The Transplant Tapes (Butter Chicken Records/MRA)

Without doubt, The Transplant Tapes would be the most personal albums to cross the Time Off desk in the past decade. Recorded by Widdicombe during his recovery from a bone marrow transplant after a nine-year battle with leukaemia, it’s truly awe-inspiring.

The rawness of the home recording adds to the feel that this is like looking into someone’s diary. Subtitled A Musical Document of a Fight Against Cancer, the album cuts straight to the chase with opener ‘Can’t Turn Back’, where Widdicombe croons ìLooking for a transplant to feel at homeî. ‘Rock Bottom’ drips with desperation and fear via an almost hymnal treatment and is enough to bring a tear to the eye. ‘Wait’ succinctly charts the frustration of cancer and the feeling of separation it can cause, as does the aptly-named ‘Isolation’.

Widdicombe has a deliciously warm, honest voice. His old-school country croon on ‘Yellow Rose’ is spellbinding, as if he’s channelled 50s star Jim Reeves. He has similar fun on ‘In The Morning Light’, a love song that sounds like a gypsy lounge singer wooing a lady love in the audience. He’s also playful with his arrangements, where a song like ‘Round N Round’ shifts up and down gears with ease.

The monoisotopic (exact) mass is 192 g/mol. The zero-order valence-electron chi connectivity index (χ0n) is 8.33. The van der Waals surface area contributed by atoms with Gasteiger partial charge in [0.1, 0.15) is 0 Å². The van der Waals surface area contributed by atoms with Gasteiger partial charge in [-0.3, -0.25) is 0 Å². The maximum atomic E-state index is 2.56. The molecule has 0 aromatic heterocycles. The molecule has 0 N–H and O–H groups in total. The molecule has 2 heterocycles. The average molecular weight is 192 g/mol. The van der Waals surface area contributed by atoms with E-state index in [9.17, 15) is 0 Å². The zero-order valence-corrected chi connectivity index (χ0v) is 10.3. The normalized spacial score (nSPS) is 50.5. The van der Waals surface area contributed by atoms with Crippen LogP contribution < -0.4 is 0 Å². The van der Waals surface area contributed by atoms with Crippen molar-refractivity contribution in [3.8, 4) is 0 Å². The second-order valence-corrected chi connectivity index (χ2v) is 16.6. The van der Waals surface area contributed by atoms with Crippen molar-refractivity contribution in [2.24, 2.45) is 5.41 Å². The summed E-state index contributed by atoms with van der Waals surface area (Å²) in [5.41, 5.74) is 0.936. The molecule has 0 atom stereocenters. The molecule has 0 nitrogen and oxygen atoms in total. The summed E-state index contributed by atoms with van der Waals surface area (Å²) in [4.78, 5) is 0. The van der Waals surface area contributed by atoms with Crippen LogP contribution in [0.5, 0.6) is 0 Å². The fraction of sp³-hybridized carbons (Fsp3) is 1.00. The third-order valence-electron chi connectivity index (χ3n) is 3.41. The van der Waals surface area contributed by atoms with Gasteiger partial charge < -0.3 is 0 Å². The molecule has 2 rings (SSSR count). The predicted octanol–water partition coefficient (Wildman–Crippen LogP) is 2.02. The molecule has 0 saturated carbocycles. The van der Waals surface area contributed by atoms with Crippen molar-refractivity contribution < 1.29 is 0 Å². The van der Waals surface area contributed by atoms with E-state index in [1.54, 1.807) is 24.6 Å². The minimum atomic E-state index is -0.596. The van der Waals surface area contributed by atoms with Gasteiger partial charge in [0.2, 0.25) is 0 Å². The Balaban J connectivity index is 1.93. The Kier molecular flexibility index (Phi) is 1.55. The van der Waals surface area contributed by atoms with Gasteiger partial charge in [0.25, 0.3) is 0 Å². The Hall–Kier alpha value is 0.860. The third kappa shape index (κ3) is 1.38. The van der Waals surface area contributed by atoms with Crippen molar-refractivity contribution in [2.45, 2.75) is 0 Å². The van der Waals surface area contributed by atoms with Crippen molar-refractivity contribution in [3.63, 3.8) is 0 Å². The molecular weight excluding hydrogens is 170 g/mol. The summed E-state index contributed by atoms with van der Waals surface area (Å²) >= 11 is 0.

With Widdicombe now in recovery, let’s hope the next album comes easier - and soon.

(Matt Connors)


- Time Off

Transplant Tapes
(Butter Chicken Records)
" Lovingly crafted acoustic
album inspired by life-changing
Danny Widdicombe leads locals
Dangerbird and has also played guitar
for Bernard Fanning. His new album The
Transplant Tapes is subtitled A Musical
Document of a Fight Against Cancer, in
reference to his real-life battle with leukaemia
which, following a bone marrow
transplant, he ultimately won. His extraordinary
fight for life is soundtracked
on this CD in often painfully personal
fashion, but Widdicombe tempers the
raw emotion with a soothing acoustic
feel, turning the likes of Wait into finely
crafted folk pop, while Soundwaves is a
simply gorgeous sunburst of a song.
Rock Bottom is a distinctly darker beast,
bluesy desperation with almost choral
backing vocals. But for the most part,
Widdicombe makes The Transplant
Tapes an uplifting listening experience,
despite the immense pain at the heart
of the record. The songs have an informal,
calming air about them, enhanced
with fiddle and understated string arrangements
and sung by Widdicombe
in an impassioned voice often reminiscent
of Gene Clark. Lovely stuff.

- Rave


The Transplant Tapes - Danny Widdicombe Land of the Powerful Owl - The Wilson Pickers Dominoes - Danny Widdicombe



Winner of the 2010 Grant McLennan Memorial Fellowship
Nominated for two ARIA awards for Best Blues and Roots with his band The Wilson Pickers (2009, 2010)
Qsong Award winner
Finalist in the 2010 APRA PDA
Finalist in the 2008 and 2009 International songwriting competition
Played Port Fairy Folk Fest, Byron Blues and Roots Fest, Apollo Bay, Queenscliff, Woodford etc
Played lead guitar for Bernard Fanning and Tim Rogers